Changing Clinicians’ Attitudes Towards Medication-Assisted Treatments: An Online Training and Text-Messaging Intervention
Date of Award
Doctor of Philosophy
Sherry Cummings, David Patterson, Mary Held, Jennifer Morrow
Background: The opioid epidemic has levied substantial costs in the United States, requiring new approaches for prevention and treatment. Research has shown that medication-assisted treatments (MATs) are one of the most effective ways to treat opioid addiction; however, stigma among the public and among health professionals has contributed to their underutilization. Non- prescribing clinicians (NPCs) influence the implementation and utilization of MATs through their frequent interactions with patients, treatment recommendations, and referral practices. Compared to other types of health professionals’ less is known about NPCs attitudes towards MATs and other factors which affect their practice behaviors. Method: A national online survey of NPCs was conducted to assess their attitudes and practice related to MATs. The Theory of Planned Behavior was tested using structural equation modeling. Models were compared to determine whether antecedents to attitudes including knowledge, abstinence orientation, and exposure increased the overall predictive utility of the model. Survey respondents were recruited for a two-stage intervention trial. First, a one-hour online training regarding treatments for opioid addiction including MATs was implemented. Second, training participants were recruited to participate in a text-messaging intervention (TMI) designed to improve outcomes related to the training. Latent change score analyses and generalizing estimating equations were conducted to test the effects of the interventions. Results: Based on a sample of 620 NPCs, abstinence orientation, exposure, and knowledge were confirmed to be significantly related to attitudes towards MATs. The measurement model achieved excellent fit. TPB models predicted 68% of the variance in behavioral intentions. The online training was found to be effective in increasing attitudes and behavioral intentions related to MATs. Results supported the feasibility of implementing a TMI, however findings were inconclusive regarding its effectiveness. Conclusions: Results provided evidence that the TPB is a useful model to understand and predict NPCs’ practice behaviors related to MATs. Results provided evidence that online continuing education programs, even brief ones, may be an effective way to dispel misconceptions and change attitudes and behavioral intentions related to MATs. Further research is needed to determine the utility of offering a TMI following an online training.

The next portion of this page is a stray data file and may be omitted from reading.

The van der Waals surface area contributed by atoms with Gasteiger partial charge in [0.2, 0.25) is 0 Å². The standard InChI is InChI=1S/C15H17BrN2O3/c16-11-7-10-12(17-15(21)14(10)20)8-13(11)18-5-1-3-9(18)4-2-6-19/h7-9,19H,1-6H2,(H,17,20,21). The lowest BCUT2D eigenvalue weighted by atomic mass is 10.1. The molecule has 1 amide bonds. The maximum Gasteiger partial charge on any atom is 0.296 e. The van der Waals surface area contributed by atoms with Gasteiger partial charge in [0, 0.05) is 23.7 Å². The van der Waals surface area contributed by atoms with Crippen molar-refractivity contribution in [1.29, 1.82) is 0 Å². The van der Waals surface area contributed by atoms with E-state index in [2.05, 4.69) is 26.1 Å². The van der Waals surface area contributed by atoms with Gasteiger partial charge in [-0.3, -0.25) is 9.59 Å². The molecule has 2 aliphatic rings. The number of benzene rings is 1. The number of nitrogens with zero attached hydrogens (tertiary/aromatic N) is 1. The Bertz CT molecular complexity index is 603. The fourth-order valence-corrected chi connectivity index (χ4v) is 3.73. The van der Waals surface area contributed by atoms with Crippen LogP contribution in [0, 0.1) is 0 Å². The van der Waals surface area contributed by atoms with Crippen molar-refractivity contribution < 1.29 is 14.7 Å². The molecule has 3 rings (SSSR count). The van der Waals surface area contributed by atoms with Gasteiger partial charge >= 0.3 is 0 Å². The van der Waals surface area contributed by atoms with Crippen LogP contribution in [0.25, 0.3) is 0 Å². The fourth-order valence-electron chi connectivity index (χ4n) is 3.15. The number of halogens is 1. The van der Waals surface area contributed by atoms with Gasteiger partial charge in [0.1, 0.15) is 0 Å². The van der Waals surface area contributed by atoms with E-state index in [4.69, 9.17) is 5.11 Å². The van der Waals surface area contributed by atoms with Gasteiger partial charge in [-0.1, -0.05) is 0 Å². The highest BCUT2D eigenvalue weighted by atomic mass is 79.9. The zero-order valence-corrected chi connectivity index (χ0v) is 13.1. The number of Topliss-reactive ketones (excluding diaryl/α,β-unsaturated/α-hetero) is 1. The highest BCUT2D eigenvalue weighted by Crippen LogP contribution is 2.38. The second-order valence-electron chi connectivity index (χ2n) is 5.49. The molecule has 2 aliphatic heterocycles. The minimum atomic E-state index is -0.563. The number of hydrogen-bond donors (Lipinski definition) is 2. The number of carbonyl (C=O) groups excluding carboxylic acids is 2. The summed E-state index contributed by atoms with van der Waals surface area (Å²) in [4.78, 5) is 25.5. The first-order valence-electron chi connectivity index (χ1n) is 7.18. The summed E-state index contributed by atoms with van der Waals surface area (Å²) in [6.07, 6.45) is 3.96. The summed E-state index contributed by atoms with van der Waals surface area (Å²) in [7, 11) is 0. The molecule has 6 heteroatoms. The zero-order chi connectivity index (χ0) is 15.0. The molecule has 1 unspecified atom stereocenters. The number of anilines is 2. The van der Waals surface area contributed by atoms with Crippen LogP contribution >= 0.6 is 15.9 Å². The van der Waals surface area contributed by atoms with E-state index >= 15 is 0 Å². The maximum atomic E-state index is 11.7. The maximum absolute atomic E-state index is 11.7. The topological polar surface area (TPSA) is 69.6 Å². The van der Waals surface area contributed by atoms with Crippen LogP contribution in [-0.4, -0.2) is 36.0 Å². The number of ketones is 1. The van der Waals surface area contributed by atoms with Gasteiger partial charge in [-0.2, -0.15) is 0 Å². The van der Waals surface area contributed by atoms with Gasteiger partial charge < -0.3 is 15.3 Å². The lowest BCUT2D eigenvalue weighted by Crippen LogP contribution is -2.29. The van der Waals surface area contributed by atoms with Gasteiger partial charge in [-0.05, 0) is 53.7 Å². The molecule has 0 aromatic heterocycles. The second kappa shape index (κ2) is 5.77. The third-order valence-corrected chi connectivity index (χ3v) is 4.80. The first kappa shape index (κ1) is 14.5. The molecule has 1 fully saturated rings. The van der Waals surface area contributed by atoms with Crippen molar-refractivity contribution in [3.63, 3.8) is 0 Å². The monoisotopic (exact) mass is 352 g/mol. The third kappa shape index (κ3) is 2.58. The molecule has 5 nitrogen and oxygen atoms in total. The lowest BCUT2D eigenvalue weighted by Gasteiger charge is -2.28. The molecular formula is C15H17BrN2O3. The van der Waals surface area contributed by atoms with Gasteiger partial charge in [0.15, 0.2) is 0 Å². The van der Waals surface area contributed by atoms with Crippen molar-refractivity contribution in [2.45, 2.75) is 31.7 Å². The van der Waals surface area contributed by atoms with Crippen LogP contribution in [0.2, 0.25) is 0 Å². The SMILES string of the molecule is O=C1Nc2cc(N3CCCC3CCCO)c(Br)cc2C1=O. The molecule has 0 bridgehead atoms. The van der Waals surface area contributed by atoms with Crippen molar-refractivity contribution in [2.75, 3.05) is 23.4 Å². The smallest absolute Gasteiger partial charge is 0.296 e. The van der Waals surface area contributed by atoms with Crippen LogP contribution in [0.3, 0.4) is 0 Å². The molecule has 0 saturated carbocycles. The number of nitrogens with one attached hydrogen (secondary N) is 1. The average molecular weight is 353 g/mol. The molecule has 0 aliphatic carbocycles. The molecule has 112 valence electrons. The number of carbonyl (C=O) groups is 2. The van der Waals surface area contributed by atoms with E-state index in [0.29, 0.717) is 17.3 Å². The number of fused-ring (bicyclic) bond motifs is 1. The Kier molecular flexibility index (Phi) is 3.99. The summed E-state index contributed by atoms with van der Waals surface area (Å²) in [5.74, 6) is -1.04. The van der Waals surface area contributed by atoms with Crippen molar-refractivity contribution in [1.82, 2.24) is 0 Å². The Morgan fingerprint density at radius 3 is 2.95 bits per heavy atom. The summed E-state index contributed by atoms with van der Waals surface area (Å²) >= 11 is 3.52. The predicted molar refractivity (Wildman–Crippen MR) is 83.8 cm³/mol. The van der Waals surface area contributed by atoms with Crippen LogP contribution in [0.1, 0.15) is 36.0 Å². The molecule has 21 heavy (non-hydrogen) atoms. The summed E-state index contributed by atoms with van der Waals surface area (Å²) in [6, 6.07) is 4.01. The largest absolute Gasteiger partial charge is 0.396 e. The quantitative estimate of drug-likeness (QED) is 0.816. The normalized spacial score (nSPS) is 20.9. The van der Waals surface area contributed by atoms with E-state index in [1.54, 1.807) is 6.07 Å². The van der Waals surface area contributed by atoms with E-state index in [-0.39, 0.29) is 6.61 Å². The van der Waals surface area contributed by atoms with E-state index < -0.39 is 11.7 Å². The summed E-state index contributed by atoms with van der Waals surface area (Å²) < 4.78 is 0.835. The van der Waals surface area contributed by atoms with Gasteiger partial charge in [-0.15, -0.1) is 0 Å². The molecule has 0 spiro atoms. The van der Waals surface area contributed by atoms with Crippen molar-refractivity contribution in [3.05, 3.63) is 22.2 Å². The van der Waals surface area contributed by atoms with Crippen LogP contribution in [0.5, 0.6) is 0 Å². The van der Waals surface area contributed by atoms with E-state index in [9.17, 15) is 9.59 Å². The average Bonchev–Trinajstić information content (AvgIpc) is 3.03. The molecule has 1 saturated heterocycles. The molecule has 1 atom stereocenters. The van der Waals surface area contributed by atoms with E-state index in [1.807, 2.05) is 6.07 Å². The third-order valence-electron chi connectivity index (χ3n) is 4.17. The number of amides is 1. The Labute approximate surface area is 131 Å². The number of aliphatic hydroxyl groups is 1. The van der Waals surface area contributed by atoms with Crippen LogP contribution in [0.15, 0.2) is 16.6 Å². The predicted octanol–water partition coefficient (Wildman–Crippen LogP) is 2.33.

Brown, Aaron, "Changing Clinicians’ Attitudes Towards Medication-Assisted Treatments: An Online Training and Text-Messaging Intervention. " PhD diss., University of Tennessee, 2019.
Available for download on Tuesday, December 15, 2026